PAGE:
All animal procedures were carried out in accordance with the Institutional Animal Care and Use Committee-approved protocol of Cincinnati Children’s Hospital and Medical Center. Animals were maintained in 12 h light/dark cycle and monitored daily by an animal care personnel. Animals were raised in a mixed C57BL/6 and fetal bovine serum (FVB) background. Animals were maintained up to four animals per cage. Both males and females were used as control or experimental animals. Animals for this study were generated by breeding Lkb1lox/− or LKB1lox/lox females provided by Ronald A. Depinho (MD Anderson Cancer Center, Houston, TX) with Cnp-Cre+ male mice obtained from Klaus-Armin Nave (Max Planck Institute of Experimental Medicine, Gottingen, Germany). The Lkb1-null allele was generated in the DePinho laboratory by crossing Lkb1 lox mice with EIIa-Cre mice. Experimental mice were Lkb1lox/lox; Cnp-Cre+ or LKB1lox/−; Cnp-Cre+ and control mice were LKB1lox/+; Cnp-Cre+, LKB1lox/lox; Cnp-Cre or LKB1lox/−; Cnp-Cre. The following primers were used for genotyping: Lkb1 null forward: 5′-GGGCTTCCACCTGGTGCCAGCCTGT-3′, Lkb1 WT forward: 5′-GATGGAGGACCTCTTGGCCGGCTCA-3′, Lkb1 (common reverse for null and WT, and forward for lox): 5′-GAGATGGGTACCAGGAGTTGGGGCT-3′, Lkb1 lox reverse: 5′-TCTAACAATGCGCTCATCGTCATCCTCGGC-3′, Cre forward: 5′-ATGAGTGAACGA ACCTGGTCGAAA-3′ and Cre reverse: 5′-GCAGAACCTGAAGATGTTCGCGAT-3′.

Sciatic nerve dissection

Sciatic nerves were grasped with a pair of forceps and cut from the spine to the knee with a pair of spring scissors. All dissected tissues were either used fresh or saved at −80 °C until use.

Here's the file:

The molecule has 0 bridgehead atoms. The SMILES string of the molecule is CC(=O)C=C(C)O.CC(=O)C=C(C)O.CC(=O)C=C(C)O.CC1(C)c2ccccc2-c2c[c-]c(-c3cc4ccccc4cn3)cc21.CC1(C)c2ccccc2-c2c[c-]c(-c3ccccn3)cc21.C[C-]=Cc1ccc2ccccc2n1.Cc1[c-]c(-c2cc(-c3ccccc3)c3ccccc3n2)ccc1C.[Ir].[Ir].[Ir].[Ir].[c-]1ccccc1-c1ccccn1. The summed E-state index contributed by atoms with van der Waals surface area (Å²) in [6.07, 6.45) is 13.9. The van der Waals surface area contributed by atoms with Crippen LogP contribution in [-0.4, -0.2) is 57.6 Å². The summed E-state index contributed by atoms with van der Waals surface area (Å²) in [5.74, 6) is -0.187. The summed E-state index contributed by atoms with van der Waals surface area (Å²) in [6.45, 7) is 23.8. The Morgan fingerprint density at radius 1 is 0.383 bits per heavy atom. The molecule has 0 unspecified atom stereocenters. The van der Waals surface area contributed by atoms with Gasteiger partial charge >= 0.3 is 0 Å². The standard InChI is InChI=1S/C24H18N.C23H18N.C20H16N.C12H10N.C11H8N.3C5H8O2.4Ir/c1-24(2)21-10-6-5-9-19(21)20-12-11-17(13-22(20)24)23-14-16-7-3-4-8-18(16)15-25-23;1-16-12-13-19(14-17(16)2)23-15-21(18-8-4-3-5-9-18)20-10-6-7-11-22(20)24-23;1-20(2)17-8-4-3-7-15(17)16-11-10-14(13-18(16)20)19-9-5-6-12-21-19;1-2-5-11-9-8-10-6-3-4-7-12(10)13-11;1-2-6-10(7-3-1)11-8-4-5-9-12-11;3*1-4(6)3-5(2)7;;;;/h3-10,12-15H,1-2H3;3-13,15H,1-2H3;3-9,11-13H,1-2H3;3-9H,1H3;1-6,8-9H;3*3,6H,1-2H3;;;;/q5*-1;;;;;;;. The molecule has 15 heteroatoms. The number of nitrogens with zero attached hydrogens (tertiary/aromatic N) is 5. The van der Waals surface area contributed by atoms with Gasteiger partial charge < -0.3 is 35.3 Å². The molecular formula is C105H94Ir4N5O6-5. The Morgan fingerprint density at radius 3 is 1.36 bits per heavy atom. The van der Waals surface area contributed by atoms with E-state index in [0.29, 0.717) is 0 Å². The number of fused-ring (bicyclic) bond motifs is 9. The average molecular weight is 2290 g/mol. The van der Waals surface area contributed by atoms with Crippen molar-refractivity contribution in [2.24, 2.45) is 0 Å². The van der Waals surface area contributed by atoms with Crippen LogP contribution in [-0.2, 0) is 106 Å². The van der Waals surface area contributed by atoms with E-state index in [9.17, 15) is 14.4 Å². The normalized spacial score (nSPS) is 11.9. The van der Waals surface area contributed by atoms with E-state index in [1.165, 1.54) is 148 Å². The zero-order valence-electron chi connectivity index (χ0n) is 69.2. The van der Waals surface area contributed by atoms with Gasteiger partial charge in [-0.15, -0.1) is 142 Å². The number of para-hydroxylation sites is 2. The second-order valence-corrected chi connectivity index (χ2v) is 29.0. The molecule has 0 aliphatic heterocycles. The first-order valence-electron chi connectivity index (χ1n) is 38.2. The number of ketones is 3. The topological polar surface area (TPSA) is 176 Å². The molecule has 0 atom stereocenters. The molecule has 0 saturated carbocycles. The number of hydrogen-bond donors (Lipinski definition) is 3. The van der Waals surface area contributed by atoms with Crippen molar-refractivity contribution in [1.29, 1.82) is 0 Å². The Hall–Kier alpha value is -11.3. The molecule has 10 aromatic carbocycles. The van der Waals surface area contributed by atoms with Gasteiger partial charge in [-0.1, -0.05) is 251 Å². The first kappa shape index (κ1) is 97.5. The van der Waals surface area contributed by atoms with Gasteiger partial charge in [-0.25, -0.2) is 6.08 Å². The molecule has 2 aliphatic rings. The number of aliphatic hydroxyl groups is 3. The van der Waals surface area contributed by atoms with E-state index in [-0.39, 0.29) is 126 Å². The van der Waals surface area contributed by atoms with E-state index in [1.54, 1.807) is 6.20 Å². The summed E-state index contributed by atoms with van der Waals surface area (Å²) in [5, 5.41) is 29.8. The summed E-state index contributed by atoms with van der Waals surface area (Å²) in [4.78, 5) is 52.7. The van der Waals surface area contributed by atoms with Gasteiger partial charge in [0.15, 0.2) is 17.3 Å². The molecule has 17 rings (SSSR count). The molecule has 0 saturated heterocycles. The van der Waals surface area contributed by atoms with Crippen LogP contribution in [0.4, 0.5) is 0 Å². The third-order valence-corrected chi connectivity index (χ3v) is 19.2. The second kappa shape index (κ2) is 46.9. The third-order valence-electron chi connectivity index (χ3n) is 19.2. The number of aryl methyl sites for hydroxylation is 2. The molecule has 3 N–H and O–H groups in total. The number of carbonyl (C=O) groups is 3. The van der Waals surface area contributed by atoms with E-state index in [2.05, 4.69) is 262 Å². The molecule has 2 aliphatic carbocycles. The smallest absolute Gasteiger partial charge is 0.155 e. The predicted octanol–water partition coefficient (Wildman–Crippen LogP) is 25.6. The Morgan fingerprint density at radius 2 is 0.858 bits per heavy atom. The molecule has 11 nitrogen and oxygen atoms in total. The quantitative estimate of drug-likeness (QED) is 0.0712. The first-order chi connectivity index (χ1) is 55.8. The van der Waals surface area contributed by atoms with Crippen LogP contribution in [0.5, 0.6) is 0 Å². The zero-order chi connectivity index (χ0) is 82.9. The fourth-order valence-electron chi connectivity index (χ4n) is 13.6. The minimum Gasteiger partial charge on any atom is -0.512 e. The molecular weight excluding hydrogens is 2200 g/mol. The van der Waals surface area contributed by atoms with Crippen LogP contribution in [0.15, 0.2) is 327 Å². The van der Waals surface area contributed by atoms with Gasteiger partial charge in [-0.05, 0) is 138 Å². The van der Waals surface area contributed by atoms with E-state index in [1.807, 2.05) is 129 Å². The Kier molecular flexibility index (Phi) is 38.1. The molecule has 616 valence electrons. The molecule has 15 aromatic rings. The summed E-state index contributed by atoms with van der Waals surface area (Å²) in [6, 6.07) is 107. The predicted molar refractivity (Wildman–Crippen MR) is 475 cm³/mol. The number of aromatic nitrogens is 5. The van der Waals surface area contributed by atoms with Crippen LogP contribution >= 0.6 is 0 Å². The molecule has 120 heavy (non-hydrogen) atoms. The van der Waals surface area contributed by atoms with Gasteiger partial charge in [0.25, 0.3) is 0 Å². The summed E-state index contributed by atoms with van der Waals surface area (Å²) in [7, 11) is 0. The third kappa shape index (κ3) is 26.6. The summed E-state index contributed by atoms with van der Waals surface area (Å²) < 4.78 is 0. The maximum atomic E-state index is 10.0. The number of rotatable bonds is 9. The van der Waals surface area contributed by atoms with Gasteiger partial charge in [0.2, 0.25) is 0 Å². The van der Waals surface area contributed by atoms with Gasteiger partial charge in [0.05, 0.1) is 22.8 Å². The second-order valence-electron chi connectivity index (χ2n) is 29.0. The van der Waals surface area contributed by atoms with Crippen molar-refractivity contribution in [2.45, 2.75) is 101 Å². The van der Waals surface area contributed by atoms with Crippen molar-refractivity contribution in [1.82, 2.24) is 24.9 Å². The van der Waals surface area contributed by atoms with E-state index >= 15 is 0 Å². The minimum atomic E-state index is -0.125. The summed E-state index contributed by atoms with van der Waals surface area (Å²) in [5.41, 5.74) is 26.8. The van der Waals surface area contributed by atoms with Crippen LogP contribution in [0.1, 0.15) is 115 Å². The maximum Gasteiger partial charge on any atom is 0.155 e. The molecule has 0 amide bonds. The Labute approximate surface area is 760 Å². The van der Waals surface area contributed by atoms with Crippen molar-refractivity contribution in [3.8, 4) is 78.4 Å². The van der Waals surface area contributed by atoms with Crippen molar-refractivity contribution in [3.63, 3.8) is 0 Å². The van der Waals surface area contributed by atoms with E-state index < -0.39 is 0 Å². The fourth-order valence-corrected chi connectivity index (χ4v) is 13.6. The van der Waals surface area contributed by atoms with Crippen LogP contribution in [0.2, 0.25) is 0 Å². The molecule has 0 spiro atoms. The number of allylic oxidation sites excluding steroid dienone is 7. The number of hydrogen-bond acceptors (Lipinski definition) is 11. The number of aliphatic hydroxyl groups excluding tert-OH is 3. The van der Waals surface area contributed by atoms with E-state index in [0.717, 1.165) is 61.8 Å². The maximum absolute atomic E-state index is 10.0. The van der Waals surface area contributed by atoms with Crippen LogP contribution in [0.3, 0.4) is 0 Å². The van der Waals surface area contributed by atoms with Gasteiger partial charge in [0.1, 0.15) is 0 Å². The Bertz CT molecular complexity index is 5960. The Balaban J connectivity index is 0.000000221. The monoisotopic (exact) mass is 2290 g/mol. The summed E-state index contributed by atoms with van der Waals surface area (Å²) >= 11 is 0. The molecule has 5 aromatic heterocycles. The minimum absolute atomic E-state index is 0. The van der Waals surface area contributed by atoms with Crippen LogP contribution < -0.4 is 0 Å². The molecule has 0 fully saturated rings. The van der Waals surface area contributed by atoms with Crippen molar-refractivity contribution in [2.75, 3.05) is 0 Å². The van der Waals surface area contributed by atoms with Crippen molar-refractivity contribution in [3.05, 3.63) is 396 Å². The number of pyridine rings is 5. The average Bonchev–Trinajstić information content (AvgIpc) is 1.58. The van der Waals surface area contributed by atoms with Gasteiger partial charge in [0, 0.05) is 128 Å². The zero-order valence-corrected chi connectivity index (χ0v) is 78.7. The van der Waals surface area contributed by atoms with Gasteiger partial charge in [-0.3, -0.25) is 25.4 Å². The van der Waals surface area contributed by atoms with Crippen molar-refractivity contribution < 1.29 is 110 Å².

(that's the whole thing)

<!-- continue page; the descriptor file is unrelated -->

Nerve histology

Nerves from control and Lkb1-mutant animals were embedded in 100% epoxy. Thick sections (1 mm) were prepared for toluidine blue staining and light microscopy.

Electron microscopy

Mice were anaesthetized and perfused with EM fixative (4% paraformaldehyde, 2.5% glutaraldehyde, phosphate-buffered saline, pH 7.4–7.6). Tissues were post-fixed in EM fixative buffer before washing in 0.1 M Na cacodylate buffer (EMS, Hatfield, PA) and post-fixed in 1% osmium tetroxide (OsO4, EMS) for 1 h at 4 °C. Samples were washed again in 0.1 M Na cacodylate buffer followed by dehydration through graded series of ethanol. Samples then were embedded in LX-112 (Ladd Research Industries, Williston, VT). Sciatic nerves were cut with an ultramicrotome (Leica EM UC7, Buffalo Grove, IL) at 90 nm thickness. Sections were counterstained with uranyl acetate 2% (EMS) and lead citrate. All images were taken using a 120-kV transmission electron microscope (Hitachi, H-7650, V01.07, Tokyo, Japan).

Extracellular recordings

Dissection of spinal cords and recoding were done as described51,52. Briefly, after perfusion, spinal cords from P6 newborn pups were removed and hemisectioned in artificial cerebrospinal fluid (aCSF) containing: NaCl (127 mM), KCl (1.9 mM), KH2PO4 (1.2 mM), CaCl2 (2 mM), MgSO4 (1 mM), NaHCO3 (26 mM) and D-glucose (20.5 mM) with oxygenated air (95%O2/5%CO2). After dissection, spinal cords were moved to aCSF-containing bath. Using tightly fitting glass pipets, dorsal roots were stimulated (0.3–0.6 mA, S88X, SIU-C, Grass technologies). Extracellular potentials are recorded from ventral roots (L4 and L5) using tightly fitting glass pipets with pre-amplifier (P55, Astro-Med) and digitizer (Digidata 1440A, Molecular Devices) and a data acquisition programme (Clampex version 10, Molecular Devices). Recorded traces are averages of 20 individual stimuli applied at 0.1 Hz.